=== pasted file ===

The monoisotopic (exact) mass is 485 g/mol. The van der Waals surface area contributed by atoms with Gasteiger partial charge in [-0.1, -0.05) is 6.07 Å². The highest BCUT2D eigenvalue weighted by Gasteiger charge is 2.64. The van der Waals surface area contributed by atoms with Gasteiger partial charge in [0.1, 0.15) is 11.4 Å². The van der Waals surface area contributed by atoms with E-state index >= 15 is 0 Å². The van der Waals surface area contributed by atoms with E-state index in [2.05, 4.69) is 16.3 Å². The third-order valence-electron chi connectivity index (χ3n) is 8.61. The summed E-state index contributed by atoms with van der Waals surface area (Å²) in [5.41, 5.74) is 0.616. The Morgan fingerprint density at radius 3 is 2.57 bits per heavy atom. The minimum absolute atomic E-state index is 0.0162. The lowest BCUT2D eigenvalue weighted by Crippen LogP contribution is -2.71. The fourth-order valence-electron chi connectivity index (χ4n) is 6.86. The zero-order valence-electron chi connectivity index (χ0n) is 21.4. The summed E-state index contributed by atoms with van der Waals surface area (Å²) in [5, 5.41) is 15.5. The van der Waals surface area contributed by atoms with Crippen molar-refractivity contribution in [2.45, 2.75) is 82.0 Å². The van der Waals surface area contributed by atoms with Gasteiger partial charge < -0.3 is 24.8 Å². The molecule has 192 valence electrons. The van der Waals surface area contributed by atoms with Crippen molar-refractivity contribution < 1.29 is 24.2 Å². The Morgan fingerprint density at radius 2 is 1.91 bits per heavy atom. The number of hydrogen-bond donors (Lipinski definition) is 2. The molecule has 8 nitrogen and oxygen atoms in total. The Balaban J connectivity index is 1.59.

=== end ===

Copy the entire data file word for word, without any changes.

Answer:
The monoisotopic (exact) mass is 485 g/mol. The van der Waals surface area contributed by atoms with Gasteiger partial charge in [-0.1, -0.05) is 6.07 Å². The highest BCUT2D eigenvalue weighted by Gasteiger charge is 2.64. The van der Waals surface area contributed by atoms with Gasteiger partial charge in [0.1, 0.15) is 11.4 Å². The van der Waals surface area contributed by atoms with E-state index >= 15 is 0 Å². The van der Waals surface area contributed by atoms with E-state index in [2.05, 4.69) is 16.3 Å². The third-order valence-electron chi connectivity index (χ3n) is 8.61. The summed E-state index contributed by atoms with van der Waals surface area (Å²) in [5.41, 5.74) is 0.616. The Morgan fingerprint density at radius 3 is 2.57 bits per heavy atom. The minimum absolute atomic E-state index is 0.0162. The lowest BCUT2D eigenvalue weighted by Crippen LogP contribution is -2.71. The fourth-order valence-electron chi connectivity index (χ4n) is 6.86. The zero-order valence-electron chi connectivity index (χ0n) is 21.4. The summed E-state index contributed by atoms with van der Waals surface area (Å²) in [5, 5.41) is 15.5. The van der Waals surface area contributed by atoms with Crippen molar-refractivity contribution in [2.45, 2.75) is 82.0 Å². The van der Waals surface area contributed by atoms with Gasteiger partial charge < -0.3 is 24.8 Å². The molecule has 192 valence electrons. The van der Waals surface area contributed by atoms with Crippen molar-refractivity contribution < 1.29 is 24.2 Å². The Morgan fingerprint density at radius 2 is 1.91 bits per heavy atom. The number of hydrogen-bond donors (Lipinski definition) is 2. The molecule has 8 nitrogen and oxygen atoms in total. The Balaban J connectivity index is 1.59.